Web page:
Halakha constitutes the practical application of the mitzvot "commandments" in the Torah, as developed through discussion and debate in the classical rabbinic literature , especially the Mishnah and the Talmud the " Oral Torah " , and as codified in the Mishneh Torah and Shulchan Aruch. With few exceptions, controversies are not settled through authoritative structures because during the Jewish diaspora , Jews lacked a single judicial hierarchy or appellate review process for halakha. According to the Talmud Tractate Makot , mitzvot are in the Torah, positive "thou shalt" mitzvot and negative "thou shalt not" mitzvot , supplemented by seven mitzvot legislated by the rabbis of antiquity.
Rabbinic Judaism divides laws into categories:  . This division between revealed and rabbinic commandments may influence the importance of a rule, its enforcement and the nature of its ongoing interpretation. A second classical distinction is between the Written Law, laws written in the Hebrew Bible , and the Oral Law, laws which are believed to have been transmitted orally prior to their later compilation in texts such as the Mishnah, Talmud, and rabbinic codes.
Commandments are divided into positive and negative commands, which are treated differently in terms of divine and human punishment. Positive commandments require an action to be performed and are considered to bring the performer closer to God. Negative commandments traditionally in number forbid a specific action, and violations create a distance from God.
A further division is made between chukim "decrees" — laws without obvious explanation, such as shatnez , the law prohibiting wearing clothing made of mixtures of linen and wool , mishpatim "judgements" — laws with obvious social implications and eduyot "testimonies" or "commemorations", such as the Shabbat and holidays. Through the ages, various rabbinical authorities have classified some of the commandments in many ways.
A different approach divides the laws into a different set of categories: [ citation needed ]. Within Talmudic literature, Jewish law is divided into the six orders of the Mishnah, which are categories by proximate subject matter: . However, Talmudic texts often deal with laws outside these apparent subject categories. As a result, Jewish law came to be categorized in other ways in the post-Talmudic period. In the major codes of Jewish law, two other main categorization schemes are found.
Maimonides ' Mishneh Torah divides the laws into 14 sections.
The codification efforts that culminated in the Shulchan Aruch divide the law into four sections, including only laws that do not depend on being physically present in the Land of Israel. Judaism regards the violation of the commandments, the mitzvot , to be a sin. The generic Hebrew word for any kind of sin is aveira "transgression". Based on the Hebrew Bible Judaism describes three levels of sin: . Relatedly, the three terms — chayyav, patur, mutar — in the Gemara and Halakhic codes classify the permissibility of an action or the severity of its prohibition and punishment.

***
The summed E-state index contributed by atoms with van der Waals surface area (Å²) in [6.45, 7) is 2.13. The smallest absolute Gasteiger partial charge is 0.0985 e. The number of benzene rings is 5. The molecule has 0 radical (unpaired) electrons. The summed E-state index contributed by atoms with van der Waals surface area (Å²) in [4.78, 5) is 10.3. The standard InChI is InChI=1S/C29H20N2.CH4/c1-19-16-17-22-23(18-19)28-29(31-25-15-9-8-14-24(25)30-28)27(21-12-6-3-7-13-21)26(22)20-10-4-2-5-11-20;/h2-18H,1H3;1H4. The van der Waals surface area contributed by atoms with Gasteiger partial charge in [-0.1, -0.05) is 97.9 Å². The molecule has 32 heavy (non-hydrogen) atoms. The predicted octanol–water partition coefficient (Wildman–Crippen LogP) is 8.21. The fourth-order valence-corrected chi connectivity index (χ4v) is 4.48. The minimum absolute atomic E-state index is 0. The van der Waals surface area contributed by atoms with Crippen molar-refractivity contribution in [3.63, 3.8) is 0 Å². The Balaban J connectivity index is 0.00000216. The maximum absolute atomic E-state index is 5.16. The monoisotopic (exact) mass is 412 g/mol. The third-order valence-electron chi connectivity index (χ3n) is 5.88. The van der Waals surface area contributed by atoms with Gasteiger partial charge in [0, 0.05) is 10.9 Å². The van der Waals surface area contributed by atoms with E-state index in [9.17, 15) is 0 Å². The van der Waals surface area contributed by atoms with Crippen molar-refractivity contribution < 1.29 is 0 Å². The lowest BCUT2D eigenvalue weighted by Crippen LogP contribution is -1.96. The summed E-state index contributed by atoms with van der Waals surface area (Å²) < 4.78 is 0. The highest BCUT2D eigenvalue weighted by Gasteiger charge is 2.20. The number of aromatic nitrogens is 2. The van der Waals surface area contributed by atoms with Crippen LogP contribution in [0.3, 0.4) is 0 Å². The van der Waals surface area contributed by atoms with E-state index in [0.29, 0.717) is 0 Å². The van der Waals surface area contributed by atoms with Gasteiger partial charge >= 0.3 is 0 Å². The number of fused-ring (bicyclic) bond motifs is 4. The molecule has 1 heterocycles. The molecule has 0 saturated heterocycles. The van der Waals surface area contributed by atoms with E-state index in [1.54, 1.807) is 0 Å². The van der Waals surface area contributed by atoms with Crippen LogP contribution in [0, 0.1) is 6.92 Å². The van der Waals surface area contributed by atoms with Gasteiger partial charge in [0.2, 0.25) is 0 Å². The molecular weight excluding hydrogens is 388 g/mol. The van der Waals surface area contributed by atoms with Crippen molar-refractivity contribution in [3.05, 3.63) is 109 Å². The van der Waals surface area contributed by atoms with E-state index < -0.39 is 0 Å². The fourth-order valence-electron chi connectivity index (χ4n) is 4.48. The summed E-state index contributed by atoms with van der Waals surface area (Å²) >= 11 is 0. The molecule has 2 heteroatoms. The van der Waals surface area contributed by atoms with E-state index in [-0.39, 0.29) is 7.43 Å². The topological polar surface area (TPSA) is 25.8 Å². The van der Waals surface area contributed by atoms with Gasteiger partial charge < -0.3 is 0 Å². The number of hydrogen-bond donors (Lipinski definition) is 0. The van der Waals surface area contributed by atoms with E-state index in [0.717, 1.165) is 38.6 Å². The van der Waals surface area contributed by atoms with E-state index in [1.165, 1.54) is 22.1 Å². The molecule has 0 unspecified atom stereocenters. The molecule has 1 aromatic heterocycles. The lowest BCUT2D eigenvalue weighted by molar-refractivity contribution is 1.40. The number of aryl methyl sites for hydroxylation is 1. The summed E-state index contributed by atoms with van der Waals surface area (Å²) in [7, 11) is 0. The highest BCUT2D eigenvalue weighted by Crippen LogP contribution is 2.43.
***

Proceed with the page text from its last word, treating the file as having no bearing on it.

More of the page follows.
For some classes of people, this is exceedingly difficult, such as those who commit adultery, as well as those who slander others. In earlier days, when ancient Jews had a functioning court system the beth din and the Sanhedrin high court , courts were empowered to administer physical punishments for various violations, upon conviction by extremely high standards of evidence , far stricter than those required in western courts today.
These punishments included execution , corporal punishment , incarceration , and excommunication. However, since the fall of the Second Temple , executions have been forbidden.
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Since the fall of the autonomous Jewish communities of Europe , most other punishments also have been discontinued. Today, then, one's accounts are reckoned solely by God. The Talmud says that although courts capable of executing sinners no longer exist, the prescribed penalties continue to be applied by Providence. For instance, someone who has committed a sin punishable by stoning might fall off a roof, or someone who ought to be executed by strangulation might drown.
The Seven Laws of Noah , also referred to as the Noahide Laws or the Noachide Laws, are a set of imperatives which, according to the Talmud, were given by God as a binding set of laws for the "children of Noah" — that is, all of humanity. The development of halakha in the period before the Maccabees, which has been described as the formative period in the history of its development, is shrouded in obscurity.
Baer in Zion, 17 —52 , 1—55 has argued that there was little pure academic legal activity at this period and that many of the laws originating at this time were produced by a means of neighbourly good conduct rules in a similar way as carried out by Greeks in the age of Solon. For example, the first chapter of Bava Kamma, contains a formulation of the law of torts worded in the first person. The boundaries of Jewish law are determined through the Halakhic process, a religious-ethical system of legal reasoning. Rabbis generally base their opinions on the primary sources of halakha as well as on precedent set by previous rabbinic opinions.